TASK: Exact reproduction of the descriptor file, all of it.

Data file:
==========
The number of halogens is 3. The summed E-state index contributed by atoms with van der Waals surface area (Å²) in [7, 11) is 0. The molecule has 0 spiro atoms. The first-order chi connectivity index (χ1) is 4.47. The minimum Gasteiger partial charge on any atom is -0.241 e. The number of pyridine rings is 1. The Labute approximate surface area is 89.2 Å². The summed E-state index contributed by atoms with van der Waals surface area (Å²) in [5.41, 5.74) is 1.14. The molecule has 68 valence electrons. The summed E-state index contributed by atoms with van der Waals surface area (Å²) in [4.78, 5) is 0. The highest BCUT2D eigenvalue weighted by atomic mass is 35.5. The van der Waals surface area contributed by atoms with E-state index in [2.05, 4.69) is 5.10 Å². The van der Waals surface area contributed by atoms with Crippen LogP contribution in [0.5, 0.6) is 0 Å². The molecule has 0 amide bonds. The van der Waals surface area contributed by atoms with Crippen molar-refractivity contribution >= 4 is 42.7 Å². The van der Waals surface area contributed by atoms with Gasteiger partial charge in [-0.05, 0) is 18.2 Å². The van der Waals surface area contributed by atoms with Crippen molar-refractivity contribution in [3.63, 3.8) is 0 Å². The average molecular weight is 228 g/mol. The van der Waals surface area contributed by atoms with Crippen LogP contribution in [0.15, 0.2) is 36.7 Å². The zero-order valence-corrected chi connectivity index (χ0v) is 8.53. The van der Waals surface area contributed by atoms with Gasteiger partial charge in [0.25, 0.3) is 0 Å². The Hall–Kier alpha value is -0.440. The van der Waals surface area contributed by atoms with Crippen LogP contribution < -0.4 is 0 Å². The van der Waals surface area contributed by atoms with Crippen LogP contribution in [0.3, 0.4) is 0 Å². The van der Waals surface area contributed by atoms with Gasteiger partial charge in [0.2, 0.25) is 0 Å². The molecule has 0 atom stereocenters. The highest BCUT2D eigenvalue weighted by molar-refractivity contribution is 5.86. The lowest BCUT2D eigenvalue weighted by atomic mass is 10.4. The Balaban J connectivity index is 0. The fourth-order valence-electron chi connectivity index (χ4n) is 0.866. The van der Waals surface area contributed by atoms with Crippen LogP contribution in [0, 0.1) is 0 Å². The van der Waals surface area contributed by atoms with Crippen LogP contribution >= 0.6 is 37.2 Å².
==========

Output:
The number of halogens is 3. The summed E-state index contributed by atoms with van der Waals surface area (Å²) in [7, 11) is 0. The molecule has 0 spiro atoms. The first-order chi connectivity index (χ1) is 4.47. The minimum Gasteiger partial charge on any atom is -0.241 e. The number of pyridine rings is 1. The Labute approximate surface area is 89.2 Å². The summed E-state index contributed by atoms with van der Waals surface area (Å²) in [5.41, 5.74) is 1.14. The molecule has 68 valence electrons. The summed E-state index contributed by atoms with van der Waals surface area (Å²) in [4.78, 5) is 0. The highest BCUT2D eigenvalue weighted by atomic mass is 35.5. The van der Waals surface area contributed by atoms with E-state index in [2.05, 4.69) is 5.10 Å². The van der Waals surface area contributed by atoms with Crippen LogP contribution in [0.5, 0.6) is 0 Å². The molecule has 0 amide bonds. The van der Waals surface area contributed by atoms with Crippen molar-refractivity contribution >= 4 is 42.7 Å². The van der Waals surface area contributed by atoms with Gasteiger partial charge in [-0.05, 0) is 18.2 Å². The van der Waals surface area contributed by atoms with Crippen molar-refractivity contribution in [3.63, 3.8) is 0 Å². The average molecular weight is 228 g/mol. The van der Waals surface area contributed by atoms with Crippen LogP contribution in [0.15, 0.2) is 36.7 Å². The zero-order valence-corrected chi connectivity index (χ0v) is 8.53. The van der Waals surface area contributed by atoms with Gasteiger partial charge in [0.25, 0.3) is 0 Å². The Hall–Kier alpha value is -0.440. The van der Waals surface area contributed by atoms with Crippen LogP contribution < -0.4 is 0 Å². The van der Waals surface area contributed by atoms with Crippen LogP contribution in [0.3, 0.4) is 0 Å². The van der Waals surface area contributed by atoms with Gasteiger partial charge in [0.2, 0.25) is 0 Å². The molecule has 0 atom stereocenters. The highest BCUT2D eigenvalue weighted by molar-refractivity contribution is 5.86. The lowest BCUT2D eigenvalue weighted by atomic mass is 10.4. The Balaban J connectivity index is 0. The fourth-order valence-electron chi connectivity index (χ4n) is 0.866. The van der Waals surface area contributed by atoms with Crippen LogP contribution in [0, 0.1) is 0 Å². The van der Waals surface area contributed by atoms with Crippen LogP contribution >= 0.6 is 37.2 Å².